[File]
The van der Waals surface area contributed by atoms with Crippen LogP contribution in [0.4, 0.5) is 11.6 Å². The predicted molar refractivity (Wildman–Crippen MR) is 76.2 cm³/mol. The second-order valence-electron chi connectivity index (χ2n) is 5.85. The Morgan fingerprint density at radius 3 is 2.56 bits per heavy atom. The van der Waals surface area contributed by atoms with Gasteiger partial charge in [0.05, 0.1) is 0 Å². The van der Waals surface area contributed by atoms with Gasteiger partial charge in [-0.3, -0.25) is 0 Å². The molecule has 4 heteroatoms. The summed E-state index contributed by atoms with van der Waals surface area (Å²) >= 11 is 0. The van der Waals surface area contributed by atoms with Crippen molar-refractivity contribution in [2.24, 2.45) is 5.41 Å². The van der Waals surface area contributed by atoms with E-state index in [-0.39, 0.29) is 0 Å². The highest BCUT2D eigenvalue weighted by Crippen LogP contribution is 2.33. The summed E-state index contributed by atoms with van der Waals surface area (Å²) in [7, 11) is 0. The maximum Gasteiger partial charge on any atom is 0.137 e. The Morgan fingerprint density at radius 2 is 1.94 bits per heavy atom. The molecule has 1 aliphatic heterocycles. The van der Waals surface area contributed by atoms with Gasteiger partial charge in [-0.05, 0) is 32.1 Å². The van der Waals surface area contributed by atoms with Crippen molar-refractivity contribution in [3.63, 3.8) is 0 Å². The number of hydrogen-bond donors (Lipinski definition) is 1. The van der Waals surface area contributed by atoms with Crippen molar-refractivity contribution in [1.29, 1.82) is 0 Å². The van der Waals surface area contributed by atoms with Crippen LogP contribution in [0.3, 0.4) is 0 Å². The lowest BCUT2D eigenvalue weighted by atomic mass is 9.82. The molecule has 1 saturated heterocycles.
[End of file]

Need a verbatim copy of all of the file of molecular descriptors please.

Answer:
The van der Waals surface area contributed by atoms with Crippen LogP contribution in [0.4, 0.5) is 11.6 Å². The predicted molar refractivity (Wildman–Crippen MR) is 76.2 cm³/mol. The second-order valence-electron chi connectivity index (χ2n) is 5.85. The Morgan fingerprint density at radius 3 is 2.56 bits per heavy atom. The van der Waals surface area contributed by atoms with Gasteiger partial charge in [0.05, 0.1) is 0 Å². The van der Waals surface area contributed by atoms with Gasteiger partial charge in [-0.3, -0.25) is 0 Å². The molecule has 4 heteroatoms. The summed E-state index contributed by atoms with van der Waals surface area (Å²) >= 11 is 0. The van der Waals surface area contributed by atoms with Crippen molar-refractivity contribution in [2.24, 2.45) is 5.41 Å². The van der Waals surface area contributed by atoms with E-state index in [-0.39, 0.29) is 0 Å². The highest BCUT2D eigenvalue weighted by Crippen LogP contribution is 2.33. The summed E-state index contributed by atoms with van der Waals surface area (Å²) in [7, 11) is 0. The maximum Gasteiger partial charge on any atom is 0.137 e. The Morgan fingerprint density at radius 2 is 1.94 bits per heavy atom. The molecule has 1 aliphatic heterocycles. The van der Waals surface area contributed by atoms with Gasteiger partial charge in [-0.05, 0) is 32.1 Å². The van der Waals surface area contributed by atoms with Crippen molar-refractivity contribution in [3.63, 3.8) is 0 Å². The number of hydrogen-bond donors (Lipinski definition) is 1. The van der Waals surface area contributed by atoms with Crippen molar-refractivity contribution in [1.29, 1.82) is 0 Å². The van der Waals surface area contributed by atoms with Crippen LogP contribution in [0.3, 0.4) is 0 Å². The lowest BCUT2D eigenvalue weighted by atomic mass is 9.82. The molecule has 1 saturated heterocycles.